Search

Blink A Led With Esp32 And Micropython

About the project

Learn some basics of MicroPython by blinking an LED. Learn how to upload MicroPyhon to your ESP32 and where to seek help

Project info

Difficulty: Easy

Platforms: MicroPython

Estimated time: 1 hour

License: GNU General Public License, version 3 or later (GPL3+)

Items used in this project

Hardware components

ESP32 development board ESP32 development board x 1

Software apps and online services

MicroPython MicroPython
Minicom Minicom *nixes
Putty Putty Windows

Story

To those who like Python and IOT, MicroPython is the marrying of both worlds.

I'll show how to use MicroPython and ESP32 to start making something interesting.

MicroPython

First, we need to put MicroPython into the  ESP32 so we can program it and blink the ONBOARD LED .

For more information and a quick MicroPython reference in ESP32, just go here:

http://docs.micropython.org/en/latest/esp32/quickref.html

To put MicroPython into the ESP32, we need a small utility called esptool.py . You can install it using your distro package manager or you can get it in GitHub.

https://github.com/espressif/esptool

If you're using windows, just install python (you can download it from Python.org) for Windows. After that, just install esptool using pip

  1. pip3.7.exe install esptool
  1. PS I:> pip3.7.exe install esptool
  2. Collecting esptool
  3. Using cached https://files.pythonhosted.org/packages/68/91/08c182f66fa3f12a96e754ae8ec7762abb2d778429834638f5746f81977a/esptool-2.8.tar.gz
  4. Collecting pyserial>=3.0 (from esptool)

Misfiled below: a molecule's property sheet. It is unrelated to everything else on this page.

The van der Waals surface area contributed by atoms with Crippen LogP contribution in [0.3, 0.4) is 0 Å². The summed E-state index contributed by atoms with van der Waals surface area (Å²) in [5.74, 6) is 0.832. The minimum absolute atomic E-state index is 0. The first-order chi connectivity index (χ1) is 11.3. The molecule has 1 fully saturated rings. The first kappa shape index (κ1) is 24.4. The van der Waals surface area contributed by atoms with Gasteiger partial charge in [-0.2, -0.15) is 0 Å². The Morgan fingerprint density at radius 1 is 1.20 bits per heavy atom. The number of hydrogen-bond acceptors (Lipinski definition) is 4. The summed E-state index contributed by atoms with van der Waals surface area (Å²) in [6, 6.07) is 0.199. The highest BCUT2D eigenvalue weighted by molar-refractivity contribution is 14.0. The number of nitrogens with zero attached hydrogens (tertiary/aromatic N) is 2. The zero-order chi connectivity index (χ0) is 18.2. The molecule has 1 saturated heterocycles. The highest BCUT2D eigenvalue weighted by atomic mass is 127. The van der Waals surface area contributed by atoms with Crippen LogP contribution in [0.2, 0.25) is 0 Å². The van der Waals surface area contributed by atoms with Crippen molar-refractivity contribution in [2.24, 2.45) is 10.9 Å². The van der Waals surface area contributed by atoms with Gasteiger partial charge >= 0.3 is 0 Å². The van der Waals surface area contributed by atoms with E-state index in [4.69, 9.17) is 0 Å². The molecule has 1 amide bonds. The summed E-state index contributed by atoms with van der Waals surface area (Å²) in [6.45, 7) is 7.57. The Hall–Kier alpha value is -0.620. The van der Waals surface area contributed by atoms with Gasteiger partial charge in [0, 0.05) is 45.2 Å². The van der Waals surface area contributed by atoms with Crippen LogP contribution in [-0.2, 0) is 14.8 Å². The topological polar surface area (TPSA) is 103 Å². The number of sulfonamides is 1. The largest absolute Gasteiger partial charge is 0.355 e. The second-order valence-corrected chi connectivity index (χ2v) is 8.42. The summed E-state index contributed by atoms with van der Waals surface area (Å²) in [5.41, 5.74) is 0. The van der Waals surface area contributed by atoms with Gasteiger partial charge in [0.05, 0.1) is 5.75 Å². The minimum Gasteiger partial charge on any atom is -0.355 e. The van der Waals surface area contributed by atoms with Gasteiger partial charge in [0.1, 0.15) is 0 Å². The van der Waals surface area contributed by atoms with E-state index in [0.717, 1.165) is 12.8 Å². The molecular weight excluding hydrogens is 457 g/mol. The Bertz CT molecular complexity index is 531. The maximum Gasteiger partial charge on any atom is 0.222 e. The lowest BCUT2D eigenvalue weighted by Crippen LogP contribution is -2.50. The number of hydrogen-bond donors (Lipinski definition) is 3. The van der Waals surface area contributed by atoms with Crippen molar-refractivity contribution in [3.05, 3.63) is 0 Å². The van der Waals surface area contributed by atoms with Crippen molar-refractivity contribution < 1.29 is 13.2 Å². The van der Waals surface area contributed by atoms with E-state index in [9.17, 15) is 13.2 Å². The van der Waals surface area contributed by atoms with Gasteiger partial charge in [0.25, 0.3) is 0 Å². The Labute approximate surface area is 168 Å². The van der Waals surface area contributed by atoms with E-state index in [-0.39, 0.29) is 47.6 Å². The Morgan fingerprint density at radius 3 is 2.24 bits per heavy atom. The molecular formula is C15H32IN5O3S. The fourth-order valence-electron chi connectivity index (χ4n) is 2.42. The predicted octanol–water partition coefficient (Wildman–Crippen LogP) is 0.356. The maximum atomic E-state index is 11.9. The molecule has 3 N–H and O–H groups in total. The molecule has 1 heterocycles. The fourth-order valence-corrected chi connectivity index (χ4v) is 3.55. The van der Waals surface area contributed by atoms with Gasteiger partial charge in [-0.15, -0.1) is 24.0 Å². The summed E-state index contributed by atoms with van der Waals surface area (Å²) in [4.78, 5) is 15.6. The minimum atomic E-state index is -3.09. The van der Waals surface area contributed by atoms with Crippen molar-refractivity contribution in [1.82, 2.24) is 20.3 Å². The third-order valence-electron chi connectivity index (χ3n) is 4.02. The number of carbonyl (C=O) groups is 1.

5. Using cached https://files.pythonhosted.org/packages/0d/e4/2a744dd9e3be04a0c0907414e2a01a7c88bb3915cbe3c8cc06e209f59c30/pyserial-3.4-py2.py3-none-any.whl
  6. Collecting pyaes (from esptool)
  7. Using cached https://files.pythonhosted.org/packages/44/66/2c17bae31c906613795711fc78045c285048168919ace2220daa372c7d72/pyaes-1.6.1.tar.gz
  8. Collecting ecdsa (from esptool)
  9. Using cached https://files.pythonhosted.org/packages/b8/11/4b4d30e4746584684c758d8f1ddc1fa5ab1470b6bf70bce4d9b235965e99/ecdsa-0.15-py2.py3-none-any.whl
  10. Collecting six>=1.9.0 (from ecdsa->esptool)
  11. Using cached https://files.pythonhosted.org/packages/65/26/32b8464df2a97e6dd1b656ed26b2c194606c16fe163c695a992b36c11cdf/six-1.13.0-py2.py3-none-any.whl
  12. Installing collected packages: pyserial, pyaes, six, ecdsa, esptool
  13. Running setup.py install for pyaes ... done
  14. Running setup.py install for esptool ... done
  15. Successfully installed ecdsa-0.15 esptool-2.8 pyaes-1.6.1 pyserial-3.4 six-1.13.0
  16. WARNING: You are using pip version 19.2.3, however version 19.3.1 is available.
  17. You should consider upgrading via the 'python -m pip install --upgrade pip' command.

It gives a warning about upgrading pip - just execute the command given to upgrade - change python to python3.7.exe

Versions

There are two versions of MicroPython

  • version 3.x with LAN and PPP support, but no bluetooth
  • version 4.x with bluetooth, but without LAN and PPP